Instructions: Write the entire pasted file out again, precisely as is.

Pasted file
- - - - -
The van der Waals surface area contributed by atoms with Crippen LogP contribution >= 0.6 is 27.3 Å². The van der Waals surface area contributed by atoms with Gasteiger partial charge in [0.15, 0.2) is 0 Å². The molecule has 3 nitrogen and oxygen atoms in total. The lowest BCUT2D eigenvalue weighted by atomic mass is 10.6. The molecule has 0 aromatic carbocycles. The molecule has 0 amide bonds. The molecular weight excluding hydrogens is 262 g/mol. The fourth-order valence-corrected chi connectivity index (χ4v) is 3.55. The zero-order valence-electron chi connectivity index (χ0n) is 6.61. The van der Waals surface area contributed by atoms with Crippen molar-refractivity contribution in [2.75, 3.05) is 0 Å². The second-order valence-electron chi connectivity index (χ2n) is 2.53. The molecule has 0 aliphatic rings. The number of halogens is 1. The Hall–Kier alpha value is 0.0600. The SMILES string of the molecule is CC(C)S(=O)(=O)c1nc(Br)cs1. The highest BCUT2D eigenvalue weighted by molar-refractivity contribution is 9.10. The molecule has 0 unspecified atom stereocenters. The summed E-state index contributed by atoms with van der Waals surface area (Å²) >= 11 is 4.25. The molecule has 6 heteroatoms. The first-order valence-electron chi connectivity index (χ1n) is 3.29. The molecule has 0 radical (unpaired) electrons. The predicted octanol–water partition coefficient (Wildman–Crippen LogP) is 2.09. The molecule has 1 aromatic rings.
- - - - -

The van der Waals surface area contributed by atoms with Crippen LogP contribution >= 0.6 is 27.3 Å². The van der Waals surface area contributed by atoms with Gasteiger partial charge in [0.15, 0.2) is 0 Å². The molecule has 3 nitrogen and oxygen atoms in total. The lowest BCUT2D eigenvalue weighted by atomic mass is 10.6. The molecule has 0 aromatic carbocycles. The molecule has 0 amide bonds. The molecular weight excluding hydrogens is 262 g/mol. The fourth-order valence-corrected chi connectivity index (χ4v) is 3.55. The zero-order valence-electron chi connectivity index (χ0n) is 6.61. The van der Waals surface area contributed by atoms with Crippen molar-refractivity contribution in [2.75, 3.05) is 0 Å². The second-order valence-electron chi connectivity index (χ2n) is 2.53. The molecule has 0 aliphatic rings. The number of halogens is 1. The Hall–Kier alpha value is 0.0600. The SMILES string of the molecule is CC(C)S(=O)(=O)c1nc(Br)cs1. The highest BCUT2D eigenvalue weighted by molar-refractivity contribution is 9.10. The molecule has 0 unspecified atom stereocenters. The summed E-state index contributed by atoms with van der Waals surface area (Å²) >= 11 is 4.25. The molecule has 6 heteroatoms. The first-order valence-electron chi connectivity index (χ1n) is 3.29. The molecule has 0 radical (unpaired) electrons. The predicted octanol–water partition coefficient (Wildman–Crippen LogP) is 2.09. The molecule has 1 aromatic rings.